Stories about the people, science and research of the Medical Research Council.
12 Mar 2014
The MRC National Institute for Medical Research (NIMR) turns 100 this year and its rich history is fertile ground for looking back on past discoveries. This 1960s molecular model represents an important point in the evolution of thinking about the structure of the ribosome. Katherine Nightingale spoke to Dr Bob Cox about constructing the model ― and getting a few giants of biomedical research to sign it too.
Bob Cox’s ribosome model, with Crick’s signature second from right on the top row
Look closely at one of these polystyrene balls and you’ll find the autograph of one of science’s most celebrated sons, Francis Crick. As well as being part of the duo that discovered the structure of DNA, Crick also proposed the “central dogma” of molecular biology: that DNA makes RNA makes protein. Fitting then, that his signature is here on an early model of the ribosome, the molecular machine that makes proteins.
Ribosomes are cellular factories made of RNA and protein which ‘translate’ the genetic code into the corresponding amino acid code, specific to each protein. They are large and complex molecules, made up of around 50 proteins divided into two subunits. They were discovered in 1955, though they didn’t get their name until 1958.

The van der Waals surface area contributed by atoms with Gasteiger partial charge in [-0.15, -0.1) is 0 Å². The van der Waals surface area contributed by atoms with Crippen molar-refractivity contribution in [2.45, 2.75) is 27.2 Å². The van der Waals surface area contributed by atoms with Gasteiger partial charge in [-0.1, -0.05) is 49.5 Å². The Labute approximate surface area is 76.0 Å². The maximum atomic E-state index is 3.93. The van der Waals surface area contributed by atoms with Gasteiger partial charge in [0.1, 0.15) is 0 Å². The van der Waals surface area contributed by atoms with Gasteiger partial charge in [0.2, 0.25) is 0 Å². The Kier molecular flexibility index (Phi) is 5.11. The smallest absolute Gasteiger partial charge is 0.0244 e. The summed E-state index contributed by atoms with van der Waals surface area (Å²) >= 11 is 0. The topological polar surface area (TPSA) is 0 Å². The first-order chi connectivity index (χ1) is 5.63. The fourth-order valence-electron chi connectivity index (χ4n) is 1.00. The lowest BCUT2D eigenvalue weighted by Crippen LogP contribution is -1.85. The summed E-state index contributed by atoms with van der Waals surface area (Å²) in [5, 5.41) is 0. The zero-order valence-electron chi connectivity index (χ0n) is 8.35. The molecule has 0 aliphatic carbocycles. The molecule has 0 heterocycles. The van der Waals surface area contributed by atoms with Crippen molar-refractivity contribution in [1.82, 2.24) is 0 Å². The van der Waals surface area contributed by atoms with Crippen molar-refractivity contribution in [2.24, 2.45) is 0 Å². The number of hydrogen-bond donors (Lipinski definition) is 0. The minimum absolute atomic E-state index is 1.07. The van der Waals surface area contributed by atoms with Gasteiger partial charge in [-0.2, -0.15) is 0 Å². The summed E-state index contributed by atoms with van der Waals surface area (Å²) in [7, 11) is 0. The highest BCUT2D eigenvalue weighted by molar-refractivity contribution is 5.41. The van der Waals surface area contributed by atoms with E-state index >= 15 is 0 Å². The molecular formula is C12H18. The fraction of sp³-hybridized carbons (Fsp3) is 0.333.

This model, produced by NIMR researcher Bob Cox in 1969, was the first attempt to model ribosome structure in detail. Until then, only blurry microscope pictures had been available. [...]
Continue reading: Behind the picture: An early model of the ribosome
18 Feb 2014
Left: brain cells without HACE1 shrinking and dying, and right, cells high in HACE1.
When Barak Rotblat moved to Canada to start research into childhood cancers, he had no idea that it would lead to insights into Huntington’s disease, one of the most debilitating forms of neurodegeneration. Here he tells us why he’s glad he went against his initial instincts.
As my PhD at Tel Aviv University, Israel, was coming to an end, I was looking around for a lab in which to continue my training. My PhD was in the field of cell signalling ― studying how components within cells interact ― and I knew I wanted to stay in that field.
An opportunity came up with a researcher called Poul Sorensen at the University of British Columbia in Vancouver, Canada. At first I was a bit reluctant. I was mainly interested in how proteins move around in cells, while Poul was a pathologist studying genes involved in childhood cancers. However, when I looked into the project a little closer, I realised that analysing the genes that go wrong in childhood cancers could lead to fundamental understanding of cellular processes that affect all cells.
A few months later I was getting on a plane to Canada. [...]
Continue reading: From Israel to Canada, cancer to Huntington’s
8 Jan 2014